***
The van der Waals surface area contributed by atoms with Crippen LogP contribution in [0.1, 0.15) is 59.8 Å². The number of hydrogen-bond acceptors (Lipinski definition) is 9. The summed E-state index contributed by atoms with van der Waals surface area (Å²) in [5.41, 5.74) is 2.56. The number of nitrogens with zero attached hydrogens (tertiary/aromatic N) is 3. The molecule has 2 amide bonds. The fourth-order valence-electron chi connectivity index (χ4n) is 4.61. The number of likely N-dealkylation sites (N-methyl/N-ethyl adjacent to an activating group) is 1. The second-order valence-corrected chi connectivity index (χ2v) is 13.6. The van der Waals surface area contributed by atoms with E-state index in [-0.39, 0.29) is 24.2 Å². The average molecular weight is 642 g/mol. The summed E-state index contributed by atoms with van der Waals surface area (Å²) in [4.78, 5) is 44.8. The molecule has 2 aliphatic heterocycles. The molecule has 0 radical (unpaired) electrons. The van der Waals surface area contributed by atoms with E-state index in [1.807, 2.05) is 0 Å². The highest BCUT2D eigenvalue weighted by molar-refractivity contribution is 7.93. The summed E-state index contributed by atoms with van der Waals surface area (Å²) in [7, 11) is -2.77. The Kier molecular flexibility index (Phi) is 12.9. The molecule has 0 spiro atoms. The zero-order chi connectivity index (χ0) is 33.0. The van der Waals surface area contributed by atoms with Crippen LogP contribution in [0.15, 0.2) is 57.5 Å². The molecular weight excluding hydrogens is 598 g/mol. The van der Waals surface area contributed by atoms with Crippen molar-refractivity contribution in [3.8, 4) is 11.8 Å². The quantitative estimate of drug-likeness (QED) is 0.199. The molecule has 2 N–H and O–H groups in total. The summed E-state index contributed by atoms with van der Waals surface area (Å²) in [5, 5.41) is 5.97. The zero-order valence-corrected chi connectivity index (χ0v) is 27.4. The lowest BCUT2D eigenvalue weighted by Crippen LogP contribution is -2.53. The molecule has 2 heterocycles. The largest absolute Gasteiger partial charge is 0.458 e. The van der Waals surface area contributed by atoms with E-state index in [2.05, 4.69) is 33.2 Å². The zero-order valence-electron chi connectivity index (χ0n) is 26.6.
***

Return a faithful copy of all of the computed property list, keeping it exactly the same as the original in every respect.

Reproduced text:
The van der Waals surface area contributed by atoms with Crippen LogP contribution in [0.1, 0.15) is 59.8 Å². The number of hydrogen-bond acceptors (Lipinski definition) is 9. The summed E-state index contributed by atoms with van der Waals surface area (Å²) in [5.41, 5.74) is 2.56. The number of nitrogens with zero attached hydrogens (tertiary/aromatic N) is 3. The molecule has 2 amide bonds. The fourth-order valence-electron chi connectivity index (χ4n) is 4.61. The number of likely N-dealkylation sites (N-methyl/N-ethyl adjacent to an activating group) is 1. The second-order valence-corrected chi connectivity index (χ2v) is 13.6. The van der Waals surface area contributed by atoms with E-state index in [-0.39, 0.29) is 24.2 Å². The average molecular weight is 642 g/mol. The summed E-state index contributed by atoms with van der Waals surface area (Å²) in [4.78, 5) is 44.8. The molecule has 2 aliphatic heterocycles. The molecule has 0 radical (unpaired) electrons. The van der Waals surface area contributed by atoms with E-state index in [1.807, 2.05) is 0 Å². The highest BCUT2D eigenvalue weighted by molar-refractivity contribution is 7.93. The summed E-state index contributed by atoms with van der Waals surface area (Å²) in [7, 11) is -2.77. The Kier molecular flexibility index (Phi) is 12.9. The molecule has 0 spiro atoms. The zero-order chi connectivity index (χ0) is 33.0. The van der Waals surface area contributed by atoms with Crippen LogP contribution in [0.15, 0.2) is 57.5 Å². The molecular weight excluding hydrogens is 598 g/mol. The van der Waals surface area contributed by atoms with Crippen molar-refractivity contribution in [3.8, 4) is 11.8 Å². The quantitative estimate of drug-likeness (QED) is 0.199. The molecule has 2 N–H and O–H groups in total. The summed E-state index contributed by atoms with van der Waals surface area (Å²) in [5, 5.41) is 5.97. The zero-order valence-corrected chi connectivity index (χ0v) is 27.4. The lowest BCUT2D eigenvalue weighted by Crippen LogP contribution is -2.53. The molecule has 2 heterocycles. The largest absolute Gasteiger partial charge is 0.458 e. The van der Waals surface area contributed by atoms with E-state index in [2.05, 4.69) is 33.2 Å². The zero-order valence-electron chi connectivity index (χ0n) is 26.6.